Simple Unix commands

In the examples text shown in bold type needs to be replaced by text of your own, for example your own username, or the name of one of your files.

Everything else should be typed literally as given in the examples, using lower- and upper-case as shown. (Almost everything in Unix is in lower-case.)

At the end of each command you must press the Return key.


Copying and moving files

When copying files from one directory to another you need to know for certain which directory is the current working directory. If you are not sure, use the pwd command.

Make a copy in the current directory

             cp oldfilename newfilename
eg
             cp file1.html file2.html

Make a copy in a sub-directory of the current directory

             cp filename dir-name
eg
             cp file1.html public_html
This will make a copy of file1.html within the public_html directory (assuming the directory exists).

Move a file into a sub-directory

             mv filename dir-name
The cp command makes a copy of the file with the new name or in the new location, and leaves the original file in place. If you use the mv command the file is moved, so the original is deleted and the only copy is the one in the new location.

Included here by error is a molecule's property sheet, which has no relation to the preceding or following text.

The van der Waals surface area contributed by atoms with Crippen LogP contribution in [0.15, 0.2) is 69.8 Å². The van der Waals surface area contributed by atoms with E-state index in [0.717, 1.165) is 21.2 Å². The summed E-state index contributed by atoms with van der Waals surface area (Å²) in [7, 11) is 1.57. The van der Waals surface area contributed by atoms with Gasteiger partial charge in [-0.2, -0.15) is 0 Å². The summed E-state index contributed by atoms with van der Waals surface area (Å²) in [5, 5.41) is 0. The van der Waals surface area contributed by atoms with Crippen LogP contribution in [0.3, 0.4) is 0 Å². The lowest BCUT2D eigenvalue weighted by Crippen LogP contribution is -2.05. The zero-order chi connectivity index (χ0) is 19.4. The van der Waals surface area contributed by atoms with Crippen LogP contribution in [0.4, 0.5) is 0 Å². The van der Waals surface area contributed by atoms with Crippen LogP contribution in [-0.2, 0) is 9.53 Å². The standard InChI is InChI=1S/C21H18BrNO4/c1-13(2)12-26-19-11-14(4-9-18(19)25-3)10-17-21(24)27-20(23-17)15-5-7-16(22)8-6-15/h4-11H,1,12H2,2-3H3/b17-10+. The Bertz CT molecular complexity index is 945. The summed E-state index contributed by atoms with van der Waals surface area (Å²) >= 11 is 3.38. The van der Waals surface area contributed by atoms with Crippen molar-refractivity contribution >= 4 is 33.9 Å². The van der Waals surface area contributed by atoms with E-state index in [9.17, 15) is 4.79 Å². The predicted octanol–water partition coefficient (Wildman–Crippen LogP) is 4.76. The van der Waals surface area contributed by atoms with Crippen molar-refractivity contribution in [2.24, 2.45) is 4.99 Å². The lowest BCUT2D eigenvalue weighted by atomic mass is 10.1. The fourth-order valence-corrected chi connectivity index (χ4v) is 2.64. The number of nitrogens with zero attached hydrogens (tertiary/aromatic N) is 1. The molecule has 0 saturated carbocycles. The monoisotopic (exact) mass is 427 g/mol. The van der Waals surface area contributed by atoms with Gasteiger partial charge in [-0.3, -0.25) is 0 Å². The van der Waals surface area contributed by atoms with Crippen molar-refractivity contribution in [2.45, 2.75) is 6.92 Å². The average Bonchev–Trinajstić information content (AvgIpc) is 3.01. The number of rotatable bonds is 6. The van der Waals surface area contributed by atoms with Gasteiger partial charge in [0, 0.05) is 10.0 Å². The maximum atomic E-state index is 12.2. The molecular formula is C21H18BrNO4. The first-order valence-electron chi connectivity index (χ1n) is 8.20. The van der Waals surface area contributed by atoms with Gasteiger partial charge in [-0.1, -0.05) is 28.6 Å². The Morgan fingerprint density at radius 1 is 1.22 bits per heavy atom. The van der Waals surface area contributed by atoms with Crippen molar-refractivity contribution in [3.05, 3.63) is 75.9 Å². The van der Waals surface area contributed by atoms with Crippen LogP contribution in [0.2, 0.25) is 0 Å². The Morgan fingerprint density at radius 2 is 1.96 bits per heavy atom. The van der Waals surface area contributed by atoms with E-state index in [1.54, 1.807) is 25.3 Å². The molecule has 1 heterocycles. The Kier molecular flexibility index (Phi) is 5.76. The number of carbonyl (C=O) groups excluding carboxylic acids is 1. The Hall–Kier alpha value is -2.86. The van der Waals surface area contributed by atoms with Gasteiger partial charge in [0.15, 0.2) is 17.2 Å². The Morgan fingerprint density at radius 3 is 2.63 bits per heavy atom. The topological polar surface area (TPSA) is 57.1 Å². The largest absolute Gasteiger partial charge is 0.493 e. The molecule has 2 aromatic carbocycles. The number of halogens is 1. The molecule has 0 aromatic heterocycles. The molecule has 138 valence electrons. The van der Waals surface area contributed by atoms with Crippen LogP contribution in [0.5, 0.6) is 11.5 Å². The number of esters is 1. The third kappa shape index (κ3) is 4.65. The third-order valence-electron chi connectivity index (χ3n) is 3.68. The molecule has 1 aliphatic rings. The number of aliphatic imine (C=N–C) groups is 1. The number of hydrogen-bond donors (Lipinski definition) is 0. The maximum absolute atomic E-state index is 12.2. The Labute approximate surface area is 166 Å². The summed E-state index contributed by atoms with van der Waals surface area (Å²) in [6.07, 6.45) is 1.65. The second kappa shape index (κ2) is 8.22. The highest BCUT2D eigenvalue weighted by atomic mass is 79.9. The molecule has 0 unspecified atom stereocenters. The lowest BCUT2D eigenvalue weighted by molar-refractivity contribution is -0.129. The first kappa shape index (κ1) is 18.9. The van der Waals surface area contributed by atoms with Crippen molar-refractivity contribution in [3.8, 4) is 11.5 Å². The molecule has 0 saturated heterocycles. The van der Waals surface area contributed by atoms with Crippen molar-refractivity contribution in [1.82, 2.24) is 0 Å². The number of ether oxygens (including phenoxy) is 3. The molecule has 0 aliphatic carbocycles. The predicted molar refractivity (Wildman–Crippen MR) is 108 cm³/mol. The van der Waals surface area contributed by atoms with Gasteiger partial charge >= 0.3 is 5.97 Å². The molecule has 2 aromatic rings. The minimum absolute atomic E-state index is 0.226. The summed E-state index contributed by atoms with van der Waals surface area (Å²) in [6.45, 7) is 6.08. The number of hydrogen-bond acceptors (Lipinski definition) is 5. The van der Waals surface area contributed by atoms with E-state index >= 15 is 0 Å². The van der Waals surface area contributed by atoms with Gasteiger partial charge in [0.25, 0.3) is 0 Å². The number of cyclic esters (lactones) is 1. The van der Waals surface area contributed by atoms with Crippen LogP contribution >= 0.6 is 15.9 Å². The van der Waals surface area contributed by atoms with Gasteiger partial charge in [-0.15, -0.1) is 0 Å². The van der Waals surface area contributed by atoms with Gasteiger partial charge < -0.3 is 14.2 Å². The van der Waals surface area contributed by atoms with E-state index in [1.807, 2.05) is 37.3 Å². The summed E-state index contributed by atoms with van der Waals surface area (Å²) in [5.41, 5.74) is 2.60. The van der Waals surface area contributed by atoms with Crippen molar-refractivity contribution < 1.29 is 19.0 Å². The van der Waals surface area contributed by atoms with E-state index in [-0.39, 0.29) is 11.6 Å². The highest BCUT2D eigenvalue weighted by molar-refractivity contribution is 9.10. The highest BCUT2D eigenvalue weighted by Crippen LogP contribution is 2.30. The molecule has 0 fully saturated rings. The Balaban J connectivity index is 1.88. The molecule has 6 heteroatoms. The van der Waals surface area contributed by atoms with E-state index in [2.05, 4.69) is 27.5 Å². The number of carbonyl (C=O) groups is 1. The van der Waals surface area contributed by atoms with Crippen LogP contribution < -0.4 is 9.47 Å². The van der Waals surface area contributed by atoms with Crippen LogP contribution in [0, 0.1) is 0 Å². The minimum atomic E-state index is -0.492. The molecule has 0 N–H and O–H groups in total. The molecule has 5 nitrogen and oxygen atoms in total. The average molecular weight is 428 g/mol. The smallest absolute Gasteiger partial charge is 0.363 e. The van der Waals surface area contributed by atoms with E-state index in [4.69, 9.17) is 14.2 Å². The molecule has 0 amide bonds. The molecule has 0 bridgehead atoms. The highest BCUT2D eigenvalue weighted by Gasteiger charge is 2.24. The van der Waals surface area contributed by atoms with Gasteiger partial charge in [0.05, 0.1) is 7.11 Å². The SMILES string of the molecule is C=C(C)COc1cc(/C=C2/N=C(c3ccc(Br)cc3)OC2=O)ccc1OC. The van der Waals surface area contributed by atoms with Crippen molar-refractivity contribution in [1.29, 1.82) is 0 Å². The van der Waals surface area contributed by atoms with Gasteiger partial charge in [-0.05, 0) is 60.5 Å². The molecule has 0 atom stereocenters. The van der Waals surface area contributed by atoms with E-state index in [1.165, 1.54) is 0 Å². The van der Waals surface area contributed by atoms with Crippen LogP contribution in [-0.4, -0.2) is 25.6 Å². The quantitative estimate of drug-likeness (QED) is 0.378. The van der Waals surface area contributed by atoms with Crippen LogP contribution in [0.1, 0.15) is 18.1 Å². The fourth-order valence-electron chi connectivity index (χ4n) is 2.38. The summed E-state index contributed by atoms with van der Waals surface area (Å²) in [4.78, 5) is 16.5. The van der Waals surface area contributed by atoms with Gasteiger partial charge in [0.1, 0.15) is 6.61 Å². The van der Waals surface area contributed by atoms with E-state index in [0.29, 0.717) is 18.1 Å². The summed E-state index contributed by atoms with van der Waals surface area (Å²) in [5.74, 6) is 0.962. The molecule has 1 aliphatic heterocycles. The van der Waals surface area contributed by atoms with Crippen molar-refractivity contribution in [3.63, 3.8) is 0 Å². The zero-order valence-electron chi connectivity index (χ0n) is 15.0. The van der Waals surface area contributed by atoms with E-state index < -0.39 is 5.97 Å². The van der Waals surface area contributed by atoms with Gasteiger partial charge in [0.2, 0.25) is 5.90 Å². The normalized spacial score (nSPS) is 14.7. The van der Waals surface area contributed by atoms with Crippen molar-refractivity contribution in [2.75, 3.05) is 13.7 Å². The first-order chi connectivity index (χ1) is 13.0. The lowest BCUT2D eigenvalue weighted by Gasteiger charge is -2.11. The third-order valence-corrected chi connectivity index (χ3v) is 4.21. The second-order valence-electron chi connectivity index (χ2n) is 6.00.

Re-naming a file

The mv command can also be used to rename a file while leaving it in the same directory.
             mv oldfilename newfilename

Copying (or moving) to the parent directory

             cp filename .. 
or
             mv filename .. 
Note the space before the two dots. The two dots represent the parent directory.

Copying (or moving) from the parent directory into the current directory

You would use the following commands to copy or move a file from the parent directory into the current directory
             cp ../filename . 
or
             mv ../filename .
The dot at the end of these commands stands for the current directory. Note that there is a space in front of this final dot.

Copying a file into a sub-directory of a sub-directory

Suppose you have a sub-directory within your home directory called public_html, and within public_html you have a sub-directory called personal.

If you are currently in your home directory you can copy (or move) a file from your home directory into this sub-sub-directory with the following command:

             cp filename public_html/personal 
or
             mv filename public_html/personal
or if you wanted not only to move the file into the different directory, but also to give it a different name you could use this command:
             mv file1.html public_html/personal/file2.html

Julian Crowe
3rd May 1997
Simple Unix commands: contents page IT training page